A Biographical Memoir by
louis f. fieser
Any opinions expressed in this memoir are those of the author(s) and do not necessarily reflect the views of the National Academy of Sciences.
Biographical Memoir Copyright 1975
national aCademy of sCienCes washington d.C.
August 2, 1853-February 8, 1942 BY LOUIS F.FIESER
were placed upon the records of the Faculty of Arts and Sciences of Harvard University at the meeting of May 18, 1943.* "Arthur Michael, Professor of Organic Chemistry, Emeritus, died on February 8, 1942, in Orlando, Florida, in the eightyninth year of his age. Michael was born in Buffalo, New York, on August 7, 1853, the son of John and Clara (Pinner) Michael. He attended theBriggs Classical School in Buffalo. No formal classes in chemistry were held there at that time but Michael had special instruction in this subject at school from one of his teachers, and he performed the experiments by himself with great enthusiasm in a laboratory which his father had fitted up for him at home. "Thereafter, Michael had planned to go to Harvard College, but a serious illnessintervened. As a result the Michael family, in the summer of 1871, went for a long sojourn in Europe. They arrived in Berlin just in time to see the German Army, fresh from the Siege of Paris, march triumphantly down Unter den Linden. "After he had recovered from his illness and after an interval of preoccupation with art and literature, Michael sucHE FOLLOWING MINUTES * E. W. Forbes, L. F. Fieser, and A.B. Lamb, "Arthur Michael," Harvard University Gazette 38(1943):246.
ceeded, in spite of his meager chemical training, in gaining admission to the Chemical Laboratory of Professor Hofmann at the University of Berlin. A year later, Michael transferred to Heidelberg for two years of study under the renowned Bunsen, who ever remained his scientific paragon.He returned to Berlin in 1876 for two years of study, and it was then that he began the execution and publication of his remarkably long series of brilliant and important researches. Hofmann was the outstanding organic chemist of Germany and his laboratory at that time was the focal point of the world for research in organic chemistry, and there Michael became acquainted with many of the futureleaders in that field, among them Ira Remsen and our own Charles Loring Jackson. Michael concluded his student years by spending another year at the Ecole de Medecine in Paris under the great Wurtz. "In 1880, Michael returned to America, and after a short period as Assistant in the Chemical Laboratory at Tufts College, was appointed Professor of Chemistry at that institution. He was able to devotepractically all of his time to research and with the aid of private assistants and graduate students prosecuted his investigations with great energy and success. Among the graduate students who came to study with him at that time was Miss Helen Abbott of Philadelphia. She and Michael were married in 1889, and after an 18 months' tour around the world, Michael accepted a position as Head of theDepartment of Chemistry at the recently established Clark University. This position soon proved most uncongenial, and after a few months he resigned and established a residence and a private laboratory on the Isle of Wight, where he pursued his researches for four years. In 1894, he resumed his professorship at Tufts College and remained there until 1907 when he became Professor Emeritus, whereuponhe established a private laboratory on his estate at Newton Center. "In 1912, Michael was appointed Professor of Organic Chemistry at Harvard. He gave no lecture courses. Atfirsthis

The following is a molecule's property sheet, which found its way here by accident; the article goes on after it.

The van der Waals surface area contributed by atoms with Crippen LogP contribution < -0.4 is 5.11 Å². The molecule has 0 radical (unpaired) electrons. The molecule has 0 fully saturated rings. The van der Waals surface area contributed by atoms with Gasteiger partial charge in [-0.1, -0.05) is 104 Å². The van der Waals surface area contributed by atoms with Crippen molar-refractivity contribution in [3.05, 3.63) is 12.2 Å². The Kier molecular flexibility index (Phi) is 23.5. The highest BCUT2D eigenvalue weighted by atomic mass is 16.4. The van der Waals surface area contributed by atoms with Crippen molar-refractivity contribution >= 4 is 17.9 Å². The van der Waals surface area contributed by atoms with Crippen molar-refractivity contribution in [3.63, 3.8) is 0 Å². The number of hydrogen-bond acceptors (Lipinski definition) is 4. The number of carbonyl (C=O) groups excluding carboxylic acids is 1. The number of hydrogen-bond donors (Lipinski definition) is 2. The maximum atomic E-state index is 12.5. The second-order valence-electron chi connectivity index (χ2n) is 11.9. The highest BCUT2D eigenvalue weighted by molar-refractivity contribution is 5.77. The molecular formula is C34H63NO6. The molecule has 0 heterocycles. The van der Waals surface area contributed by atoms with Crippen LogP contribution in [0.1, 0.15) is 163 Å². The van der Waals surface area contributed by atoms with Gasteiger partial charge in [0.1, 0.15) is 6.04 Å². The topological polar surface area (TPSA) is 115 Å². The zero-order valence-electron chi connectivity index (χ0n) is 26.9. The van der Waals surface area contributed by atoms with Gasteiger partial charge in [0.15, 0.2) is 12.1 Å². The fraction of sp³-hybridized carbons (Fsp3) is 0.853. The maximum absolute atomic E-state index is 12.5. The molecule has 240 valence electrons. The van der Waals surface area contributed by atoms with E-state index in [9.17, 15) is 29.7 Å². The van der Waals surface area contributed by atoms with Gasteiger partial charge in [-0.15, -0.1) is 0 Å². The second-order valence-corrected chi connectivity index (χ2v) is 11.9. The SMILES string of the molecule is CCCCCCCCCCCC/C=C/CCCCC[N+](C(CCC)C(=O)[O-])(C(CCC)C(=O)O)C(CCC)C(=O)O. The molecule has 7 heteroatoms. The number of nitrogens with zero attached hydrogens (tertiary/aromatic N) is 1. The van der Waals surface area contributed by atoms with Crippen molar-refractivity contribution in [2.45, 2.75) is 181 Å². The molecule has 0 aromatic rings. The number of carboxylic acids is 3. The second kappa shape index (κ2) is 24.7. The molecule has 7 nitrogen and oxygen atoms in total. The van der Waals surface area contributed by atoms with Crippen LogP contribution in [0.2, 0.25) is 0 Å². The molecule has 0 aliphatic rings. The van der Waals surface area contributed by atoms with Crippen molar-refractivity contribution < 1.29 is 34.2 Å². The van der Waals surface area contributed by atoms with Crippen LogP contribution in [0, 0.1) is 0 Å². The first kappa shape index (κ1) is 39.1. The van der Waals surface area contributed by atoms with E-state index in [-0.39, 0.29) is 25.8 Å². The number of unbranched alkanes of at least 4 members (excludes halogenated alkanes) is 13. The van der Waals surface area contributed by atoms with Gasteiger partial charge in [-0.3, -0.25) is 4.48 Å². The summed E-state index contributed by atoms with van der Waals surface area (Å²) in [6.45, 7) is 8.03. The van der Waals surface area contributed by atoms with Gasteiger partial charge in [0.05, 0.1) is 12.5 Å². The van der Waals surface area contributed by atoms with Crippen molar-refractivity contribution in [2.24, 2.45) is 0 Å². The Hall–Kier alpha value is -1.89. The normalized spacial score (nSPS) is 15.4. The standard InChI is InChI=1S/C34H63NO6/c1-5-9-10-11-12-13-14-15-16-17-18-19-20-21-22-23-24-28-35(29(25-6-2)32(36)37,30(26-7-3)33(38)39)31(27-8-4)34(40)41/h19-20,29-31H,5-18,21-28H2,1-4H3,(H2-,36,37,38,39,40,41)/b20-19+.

research students and his private assistants worked with him in his laboratory at Newton Center, but during his later years, they carried on their experimental work at the Converse...